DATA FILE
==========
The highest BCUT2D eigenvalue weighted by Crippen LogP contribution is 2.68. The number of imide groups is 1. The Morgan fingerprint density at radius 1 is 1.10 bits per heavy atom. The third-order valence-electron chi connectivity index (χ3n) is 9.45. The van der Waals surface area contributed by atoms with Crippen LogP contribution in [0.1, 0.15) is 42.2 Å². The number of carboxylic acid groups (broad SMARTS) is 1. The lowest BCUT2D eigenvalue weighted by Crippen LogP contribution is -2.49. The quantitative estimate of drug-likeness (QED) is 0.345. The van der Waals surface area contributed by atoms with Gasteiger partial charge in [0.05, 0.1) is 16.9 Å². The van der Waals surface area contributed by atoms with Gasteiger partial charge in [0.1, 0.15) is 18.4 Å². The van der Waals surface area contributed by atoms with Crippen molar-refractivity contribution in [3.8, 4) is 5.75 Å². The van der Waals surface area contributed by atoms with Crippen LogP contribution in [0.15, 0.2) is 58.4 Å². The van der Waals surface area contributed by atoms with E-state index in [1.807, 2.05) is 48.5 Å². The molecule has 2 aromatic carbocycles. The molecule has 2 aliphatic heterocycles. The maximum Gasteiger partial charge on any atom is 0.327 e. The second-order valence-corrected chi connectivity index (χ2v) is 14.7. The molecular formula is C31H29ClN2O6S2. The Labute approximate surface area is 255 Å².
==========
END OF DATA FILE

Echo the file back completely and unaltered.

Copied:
The highest BCUT2D eigenvalue weighted by Crippen LogP contribution is 2.68. The number of imide groups is 1. The Morgan fingerprint density at radius 1 is 1.10 bits per heavy atom. The third-order valence-electron chi connectivity index (χ3n) is 9.45. The van der Waals surface area contributed by atoms with Crippen LogP contribution in [0.1, 0.15) is 42.2 Å². The number of carboxylic acid groups (broad SMARTS) is 1. The lowest BCUT2D eigenvalue weighted by Crippen LogP contribution is -2.49. The quantitative estimate of drug-likeness (QED) is 0.345. The van der Waals surface area contributed by atoms with Gasteiger partial charge in [0.05, 0.1) is 16.9 Å². The van der Waals surface area contributed by atoms with Gasteiger partial charge in [0.1, 0.15) is 18.4 Å². The van der Waals surface area contributed by atoms with Crippen molar-refractivity contribution in [3.8, 4) is 5.75 Å². The van der Waals surface area contributed by atoms with Crippen LogP contribution in [0.15, 0.2) is 58.4 Å². The van der Waals surface area contributed by atoms with E-state index in [1.807, 2.05) is 48.5 Å². The molecule has 2 aromatic carbocycles. The molecule has 2 aliphatic heterocycles. The maximum Gasteiger partial charge on any atom is 0.327 e. The second-order valence-corrected chi connectivity index (χ2v) is 14.7. The molecular formula is C31H29ClN2O6S2. The Labute approximate surface area is 255 Å².